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For most companies, branding is about positioning, advertising, packaging, and catchy logos and slogans. That is not enough. Branding in today's marketplace is about the total experience a customer has with your products or services. It is about enticing customers, gaining their trust, and making the experience so pleasant that they are proud of their choice and will tell others about it.

Recently, I was in the market for a vehicle that would be safe and meet the needs of my busy wife and children. We narrowed the choice to two vehicles. I travel a great deal, so when one dealer promised that in the event of a breakdown he would pick up the vehicle immediately and take it in for servicing, my wife was sold.

For the first two months, my wife told everyone how much she enjoyed the vehicle and appreciated the security in the dealer's guarantee. She was a walking brand builder for that manufacturer. But the first time the vehicle needed service, the dealer failed to keep his promise. He didn't arrange for immediate pickup, nor did he schedule the service appointment promptly. With that single incident, the dealer decimated the positive feelings my wife had towards his brand.

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Consumers are not a happy lot and they won't tolerate much abuse. They suffer from distemper. Consumers are:

Pressured for time

Only a few years ago, a half hour to prepare food at home was considered normal for "fast-home-cooked" offerings. Today, if the food isn't on the table in five minutes or less, it's not fast food.

Starved for affinity

relationships

When consumers are short of time they are short of relationships. Many of the new exciting retail formats from coffee shops to destination restaurants play up the need to belong.

Jaded and skeptical

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Today's marketplace offers customers unprecedented choice. They know that in many categories of goods and services, they can buy lower-cost but high-quality private-label brands that will meet their performance requirements. In the tradeoff between cost and quality, the perceived status and confidence associated with buying a name brand isn't enough to close the sale any more.

Short of money

Pressures on income are increasing for most consumers. They have no extra money to be wasted by underperforming suppliers.

What consumer distemper means is that now, more than ever, companies cannot afford to forget that the customer's experience is an integral part of branding. We call this chain end-to-end learning because the customer is learning who and what we really are. They're learning about us based on what we do, not what we say. That empirical experience is indelible. So, we'd better be sure that we know what we're teaching them.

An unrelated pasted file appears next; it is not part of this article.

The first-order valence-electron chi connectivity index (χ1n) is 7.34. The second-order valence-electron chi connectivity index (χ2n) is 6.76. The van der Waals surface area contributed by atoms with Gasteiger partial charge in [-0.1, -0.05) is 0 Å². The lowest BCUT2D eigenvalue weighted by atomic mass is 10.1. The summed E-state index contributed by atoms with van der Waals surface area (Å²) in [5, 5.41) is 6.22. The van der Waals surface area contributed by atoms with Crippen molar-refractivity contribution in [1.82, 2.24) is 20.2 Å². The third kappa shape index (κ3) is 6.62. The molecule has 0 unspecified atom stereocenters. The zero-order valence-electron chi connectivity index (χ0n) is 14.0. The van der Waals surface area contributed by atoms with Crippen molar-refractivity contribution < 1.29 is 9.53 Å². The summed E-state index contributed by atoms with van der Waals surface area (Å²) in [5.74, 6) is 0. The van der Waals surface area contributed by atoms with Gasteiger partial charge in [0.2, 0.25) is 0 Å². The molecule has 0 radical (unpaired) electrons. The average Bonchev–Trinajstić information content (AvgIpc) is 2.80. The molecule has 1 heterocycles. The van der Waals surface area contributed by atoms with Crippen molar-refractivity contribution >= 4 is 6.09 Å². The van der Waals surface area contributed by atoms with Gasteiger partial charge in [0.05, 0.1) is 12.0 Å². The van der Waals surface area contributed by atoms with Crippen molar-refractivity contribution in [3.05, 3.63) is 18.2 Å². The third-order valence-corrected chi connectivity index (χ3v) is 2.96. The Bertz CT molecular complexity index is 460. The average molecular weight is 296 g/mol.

The challenge of managing a customer's experience comes from the fact that it happens out on the front lines of the company. In many cases, few employees know firsthand what is happening to customers. More frequently, managers who are making major decisions on new investments or process redesign have little idea of the end-to-end impact those decisions will have on the customer experience.

One client has created a series of videos demonstrating its target customer experience. These videos are shown not only to marketing managers, but also to the systems developers who are building the support infrastructure that will enable the experience. No written list of systems requirements can ever substitute for the visceral understanding that people develop when they see and hear the customer's experience with the product.

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Brand relationships are not confined to consumer products. They exist with hospitals, taxi companies, cleaners, garages, airlines, restaurants, and more. The strength of a brand experience is inextricably linked to every aspect of buying and using a product, not just to the inherent performance of the product itself.

Before launching that next advertising campaign or promotion, ask yourself how your investment decisions affect the customer experience, and if everyone - from senior executives to counter clerks - is aware of how much the brand's value hinges on the quality of experience you deliver.

Here are some questions to consider.

Can you describe the end-to-end experience, through "learn-buy-get-use-pay-service," that different customer segments experience?

Could you present it in a video for employees?

Do you have specific measures that track your ability to overcome the dissatisfactions (such as long waits for delivery and repairs, inaccuracies in orders and billings) customers encounter as they progress through your brand's experience?

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Can you map the ripple effects of problems from misleading marketing claims to consumer distemper to service calls and product returns? Can you measure the economic implication of fixing these problems?

What is the dollar value of delivering an experience that consistently produces brand boosters and eliminates brand blasters?

Brand management is at a turning point. As the cacophony of the marketplace escalates, only those brands that deliver will succeed. Increased advertising investment alone won't move the sales needle: refocus your brand management on the outcomes that matter most - those that affect the lives of your customers.

George Stalk is senior partner and managing director of Boston Consulting Group of Canada Ltd. and adjunct professor of strategic management for the Rotman School of Management at the University of Toronto

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